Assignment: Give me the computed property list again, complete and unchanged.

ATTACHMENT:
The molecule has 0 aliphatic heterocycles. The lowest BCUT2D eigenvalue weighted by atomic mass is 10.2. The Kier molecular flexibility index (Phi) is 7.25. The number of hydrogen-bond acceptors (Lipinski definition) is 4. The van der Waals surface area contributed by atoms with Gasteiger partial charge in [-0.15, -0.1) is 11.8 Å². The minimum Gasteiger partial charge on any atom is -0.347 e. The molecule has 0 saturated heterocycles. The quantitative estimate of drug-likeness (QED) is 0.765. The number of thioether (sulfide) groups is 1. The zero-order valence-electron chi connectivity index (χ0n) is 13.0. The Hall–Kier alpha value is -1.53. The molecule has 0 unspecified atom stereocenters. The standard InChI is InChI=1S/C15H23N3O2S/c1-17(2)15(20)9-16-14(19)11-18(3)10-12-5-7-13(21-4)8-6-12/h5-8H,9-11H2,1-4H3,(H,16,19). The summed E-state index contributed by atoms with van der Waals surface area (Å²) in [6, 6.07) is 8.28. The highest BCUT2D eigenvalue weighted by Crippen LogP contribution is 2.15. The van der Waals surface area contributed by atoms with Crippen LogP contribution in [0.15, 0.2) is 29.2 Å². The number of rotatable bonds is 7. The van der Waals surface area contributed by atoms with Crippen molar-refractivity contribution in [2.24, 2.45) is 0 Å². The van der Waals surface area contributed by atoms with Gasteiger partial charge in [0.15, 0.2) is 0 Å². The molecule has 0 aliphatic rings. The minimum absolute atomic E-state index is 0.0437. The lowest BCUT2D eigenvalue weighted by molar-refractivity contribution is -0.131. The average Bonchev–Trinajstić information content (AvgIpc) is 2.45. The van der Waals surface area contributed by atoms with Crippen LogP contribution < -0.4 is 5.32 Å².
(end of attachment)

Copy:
The molecule has 0 aliphatic heterocycles. The lowest BCUT2D eigenvalue weighted by atomic mass is 10.2. The Kier molecular flexibility index (Phi) is 7.25. The number of hydrogen-bond acceptors (Lipinski definition) is 4. The van der Waals surface area contributed by atoms with Gasteiger partial charge in [-0.15, -0.1) is 11.8 Å². The minimum Gasteiger partial charge on any atom is -0.347 e. The molecule has 0 saturated heterocycles. The quantitative estimate of drug-likeness (QED) is 0.765. The number of thioether (sulfide) groups is 1. The zero-order valence-electron chi connectivity index (χ0n) is 13.0. The Hall–Kier alpha value is -1.53. The molecule has 0 unspecified atom stereocenters. The standard InChI is InChI=1S/C15H23N3O2S/c1-17(2)15(20)9-16-14(19)11-18(3)10-12-5-7-13(21-4)8-6-12/h5-8H,9-11H2,1-4H3,(H,16,19). The summed E-state index contributed by atoms with van der Waals surface area (Å²) in [6, 6.07) is 8.28. The highest BCUT2D eigenvalue weighted by Crippen LogP contribution is 2.15. The van der Waals surface area contributed by atoms with Crippen LogP contribution in [0.15, 0.2) is 29.2 Å². The number of rotatable bonds is 7. The van der Waals surface area contributed by atoms with Crippen molar-refractivity contribution in [2.24, 2.45) is 0 Å². The van der Waals surface area contributed by atoms with Gasteiger partial charge in [0.15, 0.2) is 0 Å². The molecule has 0 aliphatic rings. The minimum absolute atomic E-state index is 0.0437. The lowest BCUT2D eigenvalue weighted by molar-refractivity contribution is -0.131. The average Bonchev–Trinajstić information content (AvgIpc) is 2.45. The van der Waals surface area contributed by atoms with Crippen LogP contribution < -0.4 is 5.32 Å².